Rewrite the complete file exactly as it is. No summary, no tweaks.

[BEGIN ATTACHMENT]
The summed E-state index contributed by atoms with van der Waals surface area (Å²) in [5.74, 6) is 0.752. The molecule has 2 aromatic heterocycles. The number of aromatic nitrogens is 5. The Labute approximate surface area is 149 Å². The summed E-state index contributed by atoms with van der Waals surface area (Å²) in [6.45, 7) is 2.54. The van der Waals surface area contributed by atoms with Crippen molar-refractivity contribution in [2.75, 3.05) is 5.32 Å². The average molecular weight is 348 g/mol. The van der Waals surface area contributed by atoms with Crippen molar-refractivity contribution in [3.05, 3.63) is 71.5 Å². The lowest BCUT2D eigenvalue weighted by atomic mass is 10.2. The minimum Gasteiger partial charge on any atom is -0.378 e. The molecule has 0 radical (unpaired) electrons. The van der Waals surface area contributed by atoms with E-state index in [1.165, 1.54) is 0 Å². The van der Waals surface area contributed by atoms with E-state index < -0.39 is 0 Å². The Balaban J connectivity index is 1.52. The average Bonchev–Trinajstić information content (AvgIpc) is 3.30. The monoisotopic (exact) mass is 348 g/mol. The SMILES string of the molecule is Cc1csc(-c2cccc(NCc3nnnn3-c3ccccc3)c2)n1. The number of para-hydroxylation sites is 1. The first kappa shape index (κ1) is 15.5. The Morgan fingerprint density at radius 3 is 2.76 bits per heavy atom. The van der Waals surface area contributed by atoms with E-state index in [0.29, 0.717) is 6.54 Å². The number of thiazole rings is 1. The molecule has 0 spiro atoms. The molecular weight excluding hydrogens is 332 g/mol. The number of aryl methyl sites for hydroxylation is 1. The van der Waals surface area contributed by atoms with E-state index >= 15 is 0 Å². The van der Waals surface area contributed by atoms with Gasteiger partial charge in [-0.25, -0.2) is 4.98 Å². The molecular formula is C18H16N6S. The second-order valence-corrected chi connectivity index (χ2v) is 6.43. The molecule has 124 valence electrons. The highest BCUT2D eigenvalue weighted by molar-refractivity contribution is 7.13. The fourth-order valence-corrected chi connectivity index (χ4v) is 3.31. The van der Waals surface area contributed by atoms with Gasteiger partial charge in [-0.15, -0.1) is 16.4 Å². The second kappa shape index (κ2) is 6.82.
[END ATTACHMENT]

The summed E-state index contributed by atoms with van der Waals surface area (Å²) in [5.74, 6) is 0.752. The molecule has 2 aromatic heterocycles. The number of aromatic nitrogens is 5. The Labute approximate surface area is 149 Å². The summed E-state index contributed by atoms with van der Waals surface area (Å²) in [6.45, 7) is 2.54. The van der Waals surface area contributed by atoms with Crippen molar-refractivity contribution in [2.75, 3.05) is 5.32 Å². The average molecular weight is 348 g/mol. The van der Waals surface area contributed by atoms with Crippen molar-refractivity contribution in [3.05, 3.63) is 71.5 Å². The lowest BCUT2D eigenvalue weighted by atomic mass is 10.2. The minimum Gasteiger partial charge on any atom is -0.378 e. The molecule has 0 radical (unpaired) electrons. The van der Waals surface area contributed by atoms with E-state index in [1.165, 1.54) is 0 Å². The van der Waals surface area contributed by atoms with E-state index < -0.39 is 0 Å². The Balaban J connectivity index is 1.52. The average Bonchev–Trinajstić information content (AvgIpc) is 3.30. The monoisotopic (exact) mass is 348 g/mol. The SMILES string of the molecule is Cc1csc(-c2cccc(NCc3nnnn3-c3ccccc3)c2)n1. The number of para-hydroxylation sites is 1. The first kappa shape index (κ1) is 15.5. The Morgan fingerprint density at radius 3 is 2.76 bits per heavy atom. The van der Waals surface area contributed by atoms with E-state index in [0.29, 0.717) is 6.54 Å². The number of thiazole rings is 1. The molecule has 0 spiro atoms. The molecular weight excluding hydrogens is 332 g/mol. The number of aryl methyl sites for hydroxylation is 1. The van der Waals surface area contributed by atoms with E-state index >= 15 is 0 Å². The van der Waals surface area contributed by atoms with Gasteiger partial charge in [-0.25, -0.2) is 4.98 Å². The molecular formula is C18H16N6S. The second-order valence-corrected chi connectivity index (χ2v) is 6.43. The molecule has 124 valence electrons. The highest BCUT2D eigenvalue weighted by molar-refractivity contribution is 7.13. The fourth-order valence-corrected chi connectivity index (χ4v) is 3.31. The van der Waals surface area contributed by atoms with Gasteiger partial charge in [-0.15, -0.1) is 16.4 Å². The second kappa shape index (κ2) is 6.82.